Dealing with personal resistance is a key part of rewriting the script. A feeling of resistance is an internal source of guidance for us. We all have an internal guidance system, and most of the time it gives us good advice, but in the case of resistance, it can often go either way.
Positive forms of resistance are when we get that feeling of dread in our stomach or when we hear a voice in our head telling us “No, don’t do that.” Resistance can then protect us from situations we are better left not experiencing. For example, we might feel resistance about loaning money to someone we don’t really know well and whom we suspect will not pay us back.
But sometimes, we find that we resist things we would do better just to let go of rather than allowing them to cause us anxiety and pain. In the above example, we might resist giving the money, but we also might resist saying “No.” We come up with excuses, and we dance around the subject. We are afraid of being seen as “not a nice person” if we say, “No,” so we resist saying it. Just saying it will be a relief. Better to cut to the chase.
Other times, we feel resistance about something where it would just be better if we quit resisting and gave in. For example, a friend of mine suffers from acid reflux. His doctor told him he would have to take a prescription medication for the rest of his life. He was not happy with that response. At the time, he had insurance so he started to take the medication but continued to look for alternatives. When he left his job, he no longer had insurance to cover the prescription costs, and he was astounded at the astronomical cost of the pills, but he realized when he didn’t take them, he suffered. He resisted paying for them without insurance. In this case, he did some research and found he could buy a generic brand that worked just as well and cost only about 5% of what he paid for the prescription brand. He made the switch to the generic brand, but he still resisted having to take pills. He explored natural remedies for acid reflux, and while he found that some of them helped a little, none helped as much as the pills. Over time, he found that taking just one rather than two pills a day, and changes in his diet and using some natural remedies balanced out so that he felt much better. Then he tried to go off the pills completely, but after a couple of weeks, he was suffering again. Finally, he realized he was resisting taking the pills, and considering how little they cost and how much better they made him feel, it was no longer worth the struggle to resist. Now he takes them and doesn’t give them another thought. His resistance is gone and no longer saps energy he can use in other areas.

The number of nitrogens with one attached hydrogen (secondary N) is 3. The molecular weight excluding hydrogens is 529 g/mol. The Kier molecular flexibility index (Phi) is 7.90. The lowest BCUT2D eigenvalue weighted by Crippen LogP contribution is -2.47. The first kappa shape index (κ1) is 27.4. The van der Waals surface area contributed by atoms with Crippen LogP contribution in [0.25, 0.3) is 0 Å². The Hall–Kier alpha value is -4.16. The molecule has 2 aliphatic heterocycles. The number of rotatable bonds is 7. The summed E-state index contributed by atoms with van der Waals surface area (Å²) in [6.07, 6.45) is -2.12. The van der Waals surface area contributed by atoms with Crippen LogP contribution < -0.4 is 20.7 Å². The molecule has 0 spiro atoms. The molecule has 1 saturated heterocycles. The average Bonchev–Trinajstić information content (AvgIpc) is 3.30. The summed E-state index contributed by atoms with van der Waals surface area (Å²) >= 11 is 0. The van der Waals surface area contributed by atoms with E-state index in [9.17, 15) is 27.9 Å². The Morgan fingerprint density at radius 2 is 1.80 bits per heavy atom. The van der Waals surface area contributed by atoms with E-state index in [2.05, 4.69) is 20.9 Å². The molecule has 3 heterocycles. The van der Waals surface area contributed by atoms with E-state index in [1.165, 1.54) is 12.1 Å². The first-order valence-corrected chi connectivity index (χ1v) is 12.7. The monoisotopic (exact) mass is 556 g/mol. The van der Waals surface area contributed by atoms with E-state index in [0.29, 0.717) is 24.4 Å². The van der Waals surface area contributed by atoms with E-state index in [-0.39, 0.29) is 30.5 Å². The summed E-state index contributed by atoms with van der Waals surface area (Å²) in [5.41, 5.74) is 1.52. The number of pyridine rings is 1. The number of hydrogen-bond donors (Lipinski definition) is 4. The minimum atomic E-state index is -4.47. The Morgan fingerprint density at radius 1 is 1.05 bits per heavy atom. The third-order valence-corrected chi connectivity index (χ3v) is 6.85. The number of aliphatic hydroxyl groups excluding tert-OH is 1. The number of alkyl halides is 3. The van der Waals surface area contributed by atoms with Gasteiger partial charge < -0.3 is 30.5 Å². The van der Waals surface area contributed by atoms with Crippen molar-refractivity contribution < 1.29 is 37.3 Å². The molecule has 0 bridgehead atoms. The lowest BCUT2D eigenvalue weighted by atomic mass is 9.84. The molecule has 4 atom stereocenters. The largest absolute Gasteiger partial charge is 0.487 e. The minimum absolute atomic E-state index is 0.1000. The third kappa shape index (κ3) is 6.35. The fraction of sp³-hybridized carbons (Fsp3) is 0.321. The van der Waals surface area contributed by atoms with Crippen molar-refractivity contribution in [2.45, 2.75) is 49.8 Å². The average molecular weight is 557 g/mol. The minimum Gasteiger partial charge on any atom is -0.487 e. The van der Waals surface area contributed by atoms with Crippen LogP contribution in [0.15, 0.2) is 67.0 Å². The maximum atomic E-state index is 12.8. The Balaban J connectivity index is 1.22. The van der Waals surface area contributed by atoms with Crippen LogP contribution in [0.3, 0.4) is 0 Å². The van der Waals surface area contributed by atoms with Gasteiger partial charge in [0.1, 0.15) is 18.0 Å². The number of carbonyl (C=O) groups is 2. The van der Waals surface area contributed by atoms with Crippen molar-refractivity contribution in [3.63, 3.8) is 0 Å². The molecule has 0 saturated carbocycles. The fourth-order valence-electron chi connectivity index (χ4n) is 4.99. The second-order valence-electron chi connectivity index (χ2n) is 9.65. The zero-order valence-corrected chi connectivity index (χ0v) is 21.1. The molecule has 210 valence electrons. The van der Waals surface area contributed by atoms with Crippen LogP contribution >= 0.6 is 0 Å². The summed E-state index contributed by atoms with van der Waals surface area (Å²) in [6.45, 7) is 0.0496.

Relationships are a big place where we have resistance. We resist giving up our time. We resist spending time with family members we don’t enjoy. Sometimes, we find if we do spend an afternoon with family, it wasn’t as bad as we expected. Once we let go of the resistance, we can enjoy ourselves and feel better.
Think of resistance as like a dam along a river. The dam is there to stop the water from flowing. Too much water is a bad thing—it can cause flooding—so some resistance, to what isn’t healthy, is good. But if the dam holds back too much water, if we resist too much, the river dries up. If we quit resisting, it’s much easier to float down the river. Finding the balance so we can float downriver on an inner tube, rather than pushing a canoe through shallow waters, or taking a wild rapids raft ride, is the key to dealing with resistance. With balance, resistance is a great guide down the river.
Irene Watson, MA, is author of The Sitting Swing: Finding Wisdom to Know the Difference, and co-editor of The Story that Must Be Told: True Tales of Transformation, and Authors Access: 30 Success Secrets for Authors and Publishers. She is a workshop leader, managing editor of Reader Views, and president of a non-profit Higher Power Foundation. Irene lives next to Barton Creek in Austin, TX, with her husband Robert.